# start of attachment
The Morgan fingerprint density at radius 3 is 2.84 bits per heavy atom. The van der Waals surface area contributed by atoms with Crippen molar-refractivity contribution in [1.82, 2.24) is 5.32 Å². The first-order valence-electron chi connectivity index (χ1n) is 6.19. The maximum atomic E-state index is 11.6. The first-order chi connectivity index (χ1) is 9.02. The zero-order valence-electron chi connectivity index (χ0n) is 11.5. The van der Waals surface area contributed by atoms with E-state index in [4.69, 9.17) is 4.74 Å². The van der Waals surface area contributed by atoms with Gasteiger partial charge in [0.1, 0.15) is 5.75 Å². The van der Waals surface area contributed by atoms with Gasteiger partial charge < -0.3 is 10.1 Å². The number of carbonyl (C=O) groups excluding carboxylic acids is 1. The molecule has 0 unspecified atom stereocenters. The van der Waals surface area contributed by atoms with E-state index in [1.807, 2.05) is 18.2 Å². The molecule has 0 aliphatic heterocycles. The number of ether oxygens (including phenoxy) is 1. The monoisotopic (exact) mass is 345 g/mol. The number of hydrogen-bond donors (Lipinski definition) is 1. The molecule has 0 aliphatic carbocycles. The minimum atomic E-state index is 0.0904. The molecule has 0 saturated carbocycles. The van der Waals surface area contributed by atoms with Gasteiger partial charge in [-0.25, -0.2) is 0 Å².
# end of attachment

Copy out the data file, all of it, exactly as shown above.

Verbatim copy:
The Morgan fingerprint density at radius 3 is 2.84 bits per heavy atom. The van der Waals surface area contributed by atoms with Crippen molar-refractivity contribution in [1.82, 2.24) is 5.32 Å². The first-order valence-electron chi connectivity index (χ1n) is 6.19. The maximum atomic E-state index is 11.6. The first-order chi connectivity index (χ1) is 9.02. The zero-order valence-electron chi connectivity index (χ0n) is 11.5. The van der Waals surface area contributed by atoms with E-state index in [4.69, 9.17) is 4.74 Å². The van der Waals surface area contributed by atoms with Gasteiger partial charge in [0.1, 0.15) is 5.75 Å². The van der Waals surface area contributed by atoms with Gasteiger partial charge < -0.3 is 10.1 Å². The number of carbonyl (C=O) groups excluding carboxylic acids is 1. The molecule has 0 unspecified atom stereocenters. The van der Waals surface area contributed by atoms with E-state index in [1.807, 2.05) is 18.2 Å². The molecule has 0 aliphatic heterocycles. The number of ether oxygens (including phenoxy) is 1. The monoisotopic (exact) mass is 345 g/mol. The number of hydrogen-bond donors (Lipinski definition) is 1. The molecule has 0 aliphatic carbocycles. The minimum atomic E-state index is 0.0904. The molecule has 0 saturated carbocycles. The van der Waals surface area contributed by atoms with Gasteiger partial charge in [-0.25, -0.2) is 0 Å².